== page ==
Indeed, the National Sleep Foundation says drowsy driving can be just as dangerous as impaired driving. Unlike an impaired driver, a person who falls asleep while driving has no control of the vehicle and cannot take any measures to avoid a crash. The combination of sleepiness, inexperience, and lifestyle choices, including a tendency to drive at night and in the early morning hours, puts young adults at risk for drowsy driving crashes.
Prevention is Key
Sufficient sleep is the best antidote to drowsy driving. The National Sleep Foundation recommends that teens should be getting between 8.5 and 9.5 hours of sleep to be fully rested, but due to classes, after school activities and social lives most teens are getting much less. The Liberty Mutual/SADD study found that teens get an average of 7.4 hours of sleep per night, the least amount (7.2 hours on average) coming on school nights (Sunday-Thursday).
“Unfortunately, ‘early to bed, early to rise’ doesn’t synch well with suddenly nocturnal teens who are balancing late nights, early mornings, and jam-packed schedules,” said Stephen Wallace, SADD Chairman and CEO. “They want to do it all, but our job is to help them regulate competing demands in a way that ensures they get the sleep they need to be safe behind the wheel.”
The National Sleep Foundation also supports these tips to help combat drowsy driving:
- Allow time for breaks on long trips – about every 100 miles or two hours
- Use the buddy system – ask your passenger to stay awake during the drive, to help keep you awake and to share the driving responsibilities
- If sleepiness sets in while driving, prevent a crash by pulling over to find a safe place to take a nap or sleep for the night.
Online Safe Driving Resources for Teens and Parents
To educate teens and parents about the dangers of drowsy driving and to reinforce positive driving habits, Liberty Mutual created www.LibertyMutualTeenDriving.com, an interactive teen driving resource that offers online tutorials and demonstrations on accident prevention techniques formulated by the Liberty Mutual Research Institute for Safety. The site also gives visitors an exclusive 50 percent discount on the National Safety Council’s defensive driving course, and provides drivers-in-training with sample driver’s licensing exam questions from every state.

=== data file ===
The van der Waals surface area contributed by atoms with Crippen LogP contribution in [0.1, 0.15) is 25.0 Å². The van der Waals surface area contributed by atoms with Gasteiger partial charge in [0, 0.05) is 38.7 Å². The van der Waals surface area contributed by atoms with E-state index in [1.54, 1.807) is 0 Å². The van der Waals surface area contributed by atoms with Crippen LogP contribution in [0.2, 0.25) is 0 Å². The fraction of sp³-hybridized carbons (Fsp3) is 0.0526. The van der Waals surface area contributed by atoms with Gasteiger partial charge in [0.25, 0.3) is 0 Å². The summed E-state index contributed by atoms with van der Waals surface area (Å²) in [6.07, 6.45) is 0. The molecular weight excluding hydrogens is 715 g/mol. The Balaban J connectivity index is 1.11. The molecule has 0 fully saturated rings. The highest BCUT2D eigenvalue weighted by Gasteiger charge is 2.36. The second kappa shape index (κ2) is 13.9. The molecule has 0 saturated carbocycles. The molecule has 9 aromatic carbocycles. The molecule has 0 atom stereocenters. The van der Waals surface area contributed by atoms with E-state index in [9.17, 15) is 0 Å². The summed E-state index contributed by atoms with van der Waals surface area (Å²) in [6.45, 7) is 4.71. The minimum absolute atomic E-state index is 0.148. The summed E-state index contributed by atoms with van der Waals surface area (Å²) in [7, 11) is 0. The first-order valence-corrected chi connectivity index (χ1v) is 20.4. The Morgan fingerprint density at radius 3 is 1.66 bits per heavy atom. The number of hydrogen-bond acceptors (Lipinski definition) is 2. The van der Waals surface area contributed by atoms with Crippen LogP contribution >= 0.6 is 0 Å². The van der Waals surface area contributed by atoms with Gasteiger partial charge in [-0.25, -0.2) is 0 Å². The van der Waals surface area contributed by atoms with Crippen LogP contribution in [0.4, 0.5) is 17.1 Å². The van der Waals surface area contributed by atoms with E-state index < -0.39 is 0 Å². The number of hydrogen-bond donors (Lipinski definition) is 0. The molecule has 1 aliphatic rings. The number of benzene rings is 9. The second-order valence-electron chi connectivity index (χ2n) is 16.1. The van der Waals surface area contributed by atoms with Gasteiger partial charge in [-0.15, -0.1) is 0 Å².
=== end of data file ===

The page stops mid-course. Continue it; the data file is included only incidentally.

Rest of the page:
The dual-path site also features a parents’ version, with useful tips for talking with their teens about driving. A new parent/teen safe driving contract, developed by SADD, can facilitate this discussion and enables parents and teens to customize consequences and rewards for driving behaviors that include wearing seat belts, following the speed limit, and limiting or reducing driving distractions. Teens also can visit www.sadd.org for more strategies and tips for speaking up and positively influencing their peers.
Liberty Mutual and SADD commissioned Guideline, Inc. to conduct a qualitative and a quantitative survey to measure teen driving attitudes and behaviors. The study was initiated with a series of six focus groups held in
About Liberty Mutual Group
“Helping people live safer, more secure lives” since 1912, Boston-based Liberty Mutual Group is a diversified global insurer and sixth-largest property and casualty insurer in the
The eighth-largest auto and home insurer in the
For more than 27 years, SADD (Students Against Destructive Decisions) has been committed to empowering young people to lead education and prevention initiatives in their schools and communities. Founded as Students Against Drunk Driving in 1981, SADD has become the nation’s leading peer-to-peer youth education, prevention and activism organization, with nearly 10,000 chapters in middle schools, high schools, and colleges nationwide. SADD now highlights prevention of many destructive behaviors that are harmful to young people, including underage drinking, substance abuse, risky and impaired driving, and teen violence and suicide. For more information, visit www.sadd.org.